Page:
Panca Maha Bhutas

Panca Maha Bhutas

Panca Maha Bhutas – Five Elements of Nature.

Panca Mahabhuta- five elements are found in Vedas

Five Elements of Nature. five elements provide the foundation for the entire physical world. Ayurveda recognizes these elements–Space, Air, Fire, Water, and Earth—as the building blocks of all material existence.

The Panca Bhutas are also called Panca – Tattvas and it will help us to understand the nature of the Panca Bhutas if we have a clear idea with regard to the meaning of the word Tattva. The word tattva as used in the Indian philosophical systems is one of great and subtle significance. Literally, it means ‘that – ness’. The essential quality of a thing which distinguishes it from all other things constitute it’s that – ness and so the word tattva stands for the essential qualities which are embodied in the different measures in different things. Instead of a quality, a Tattva may also means principle which is embodied in a number of things in different degrees which acquire on this account a sameness of nature in certain matters though differing in degree and mode expression. Tattva may also refer to a function and that –ness in this case may consist in a group of things having a common function. But this must be a particular function common to a number of things though differing in degree and manner expression.

It will be seen therefore that Tattva is a word of very comprehensive meaning and cannot be translated by any single word in English. Its significance is based really upon the fundamental doctrine of Indian philosophy according to which the manifested universe is an emanation of an ultimate reality, which pervades and energies it all the time, everywhere. When the manifested universe comes into being there must be underlying it a vast number of principles, functions, law etc. which serve as the foundation for the ever changing phenomena which constitute the world process.

Panca Bhutas five great elements:

The Panca Bhutas are five of these innumerable Tattvas which have a special function in the manifested Universe, that of relating matter with consciousness. The translation of the word Bhutas as elements, in the sense in which the word element was used for merely (earth, water, air, etc.) has been a great mistake, reducing the whole conception behind this word to an absurd and incomprehensive dogma. The identification of the Panca – Bhutas with states of matter (solid, liquid, gaseous, etc.) again does not give a correct idea about them though it is certainly an improvement on the previous interpretation. It is not possible to deal at length with the philosophy of the Panca Bhutas here but the essential idea behind this doctrine of Indian philosophy may be put in a nutshell as follows.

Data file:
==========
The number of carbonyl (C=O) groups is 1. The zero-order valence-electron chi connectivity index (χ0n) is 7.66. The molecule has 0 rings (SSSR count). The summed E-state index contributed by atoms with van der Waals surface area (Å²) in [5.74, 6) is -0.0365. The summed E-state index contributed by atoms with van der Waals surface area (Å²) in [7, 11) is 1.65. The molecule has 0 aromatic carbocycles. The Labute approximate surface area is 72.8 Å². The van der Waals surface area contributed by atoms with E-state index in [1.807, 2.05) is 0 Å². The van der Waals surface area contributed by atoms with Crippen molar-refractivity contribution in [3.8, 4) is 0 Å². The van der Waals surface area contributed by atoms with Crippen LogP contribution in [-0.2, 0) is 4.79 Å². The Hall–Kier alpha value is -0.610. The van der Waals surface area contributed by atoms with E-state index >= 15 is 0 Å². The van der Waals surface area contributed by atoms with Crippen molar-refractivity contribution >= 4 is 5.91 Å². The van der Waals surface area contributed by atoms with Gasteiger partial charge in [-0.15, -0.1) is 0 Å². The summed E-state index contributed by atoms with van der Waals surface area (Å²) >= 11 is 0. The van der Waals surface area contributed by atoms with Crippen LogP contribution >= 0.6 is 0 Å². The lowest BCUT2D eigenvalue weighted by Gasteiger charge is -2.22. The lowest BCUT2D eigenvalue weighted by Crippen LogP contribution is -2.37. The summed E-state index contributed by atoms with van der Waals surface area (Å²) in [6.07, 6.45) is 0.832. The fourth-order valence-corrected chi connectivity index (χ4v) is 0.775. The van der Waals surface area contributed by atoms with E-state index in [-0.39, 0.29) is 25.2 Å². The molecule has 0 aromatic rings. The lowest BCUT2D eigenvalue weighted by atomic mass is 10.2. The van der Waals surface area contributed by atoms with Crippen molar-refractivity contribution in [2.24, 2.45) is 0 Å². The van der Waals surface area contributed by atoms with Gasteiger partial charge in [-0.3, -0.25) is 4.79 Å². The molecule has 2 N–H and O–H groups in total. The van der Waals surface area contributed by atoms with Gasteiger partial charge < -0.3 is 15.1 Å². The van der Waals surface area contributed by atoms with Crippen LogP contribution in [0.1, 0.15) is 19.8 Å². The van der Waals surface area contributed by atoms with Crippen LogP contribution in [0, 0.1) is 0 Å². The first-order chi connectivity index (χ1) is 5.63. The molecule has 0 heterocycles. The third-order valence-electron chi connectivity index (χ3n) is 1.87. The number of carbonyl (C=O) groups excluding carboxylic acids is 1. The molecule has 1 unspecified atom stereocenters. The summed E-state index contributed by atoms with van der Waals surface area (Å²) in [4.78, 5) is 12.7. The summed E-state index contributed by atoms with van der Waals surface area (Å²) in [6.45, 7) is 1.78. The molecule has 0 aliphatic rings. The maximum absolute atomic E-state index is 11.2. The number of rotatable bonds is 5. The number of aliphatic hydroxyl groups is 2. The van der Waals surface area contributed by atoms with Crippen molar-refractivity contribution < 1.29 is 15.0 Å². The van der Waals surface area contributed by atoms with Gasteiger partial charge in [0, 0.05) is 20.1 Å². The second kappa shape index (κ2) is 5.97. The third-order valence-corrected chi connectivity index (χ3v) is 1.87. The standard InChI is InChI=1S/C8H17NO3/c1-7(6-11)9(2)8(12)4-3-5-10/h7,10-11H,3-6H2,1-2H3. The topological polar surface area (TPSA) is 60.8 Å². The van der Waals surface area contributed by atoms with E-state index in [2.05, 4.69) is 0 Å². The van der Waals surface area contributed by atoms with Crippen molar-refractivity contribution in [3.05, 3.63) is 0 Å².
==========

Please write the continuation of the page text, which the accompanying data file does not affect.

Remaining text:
The external world is cognized through our five sense organs.

We can know the things which exist outside us only as they affect our sense organs. Now, the things around us have innumerable qualities which are shared by them in different degrees and manners. The seers who dived through the practice of yoga into the inner and essential nature of all things and whose main objective was to unravel the innermost mystery of life adopted a perfectly scientific and yet very simple method of classifying these qualities. This consisted in dividing them into five groups according as they affected our five senses.

All the multitudinous qualities through which all objects of the external world are cognized are classified under five heads and these five modes in which all things affect the mind through the five sense organs are called Panca Bhutas or Panca Tattvas. Thus tejas is that all inclusive quality which in one way or another affects the retina of the eye. Akasa is that quality which affects the ear and so on.

What more scientific and yet simple classification of qualities could be devised in order to meet requirements of those who have realized the illusory nature of sensuous perception and are bent on discovering the reality which is hidden behind the phenomenal world? Our theories of matter may change in any way but the essential manner of cognizing objects in the external world cannot change and therefore this method of classification is independent of all theories and discoveries which may come in the future development of scientific knowledge. Those who are in touch with the scientific advancement in this field know how the discoveries of one generation upset the theories of a previous generation and a classification based upon these passing theories and discoveries would always be subject to modification or complete change. But the simple method based on the conception of Panca Bhutas will stand unshaken and unaffected amidst all the cataclysmic change of scientific theories.

Yogic philosophy integrates into one comprehensive whole all aspects of manifestation – matter, mind, and consciousness because it has discovered by its special methods that these are intimately related to one another. It will be seen that the Panca Bhutas by their peculiar action affect the senses which then transmute the purely physical vibrations into sensations. The sensations are the raw material from which the mind elaborates the world of ideas by a process of integration, reproduction and rearrangement of the component images. The mind according to yogic psychology is inert and it is the illumination of the intellect which imparts to the mechanical work of the mind the element of intelligent understanding. It is true that the Bhutas are not elements but principles. Since these principles find expression through the medium of matter and energies.

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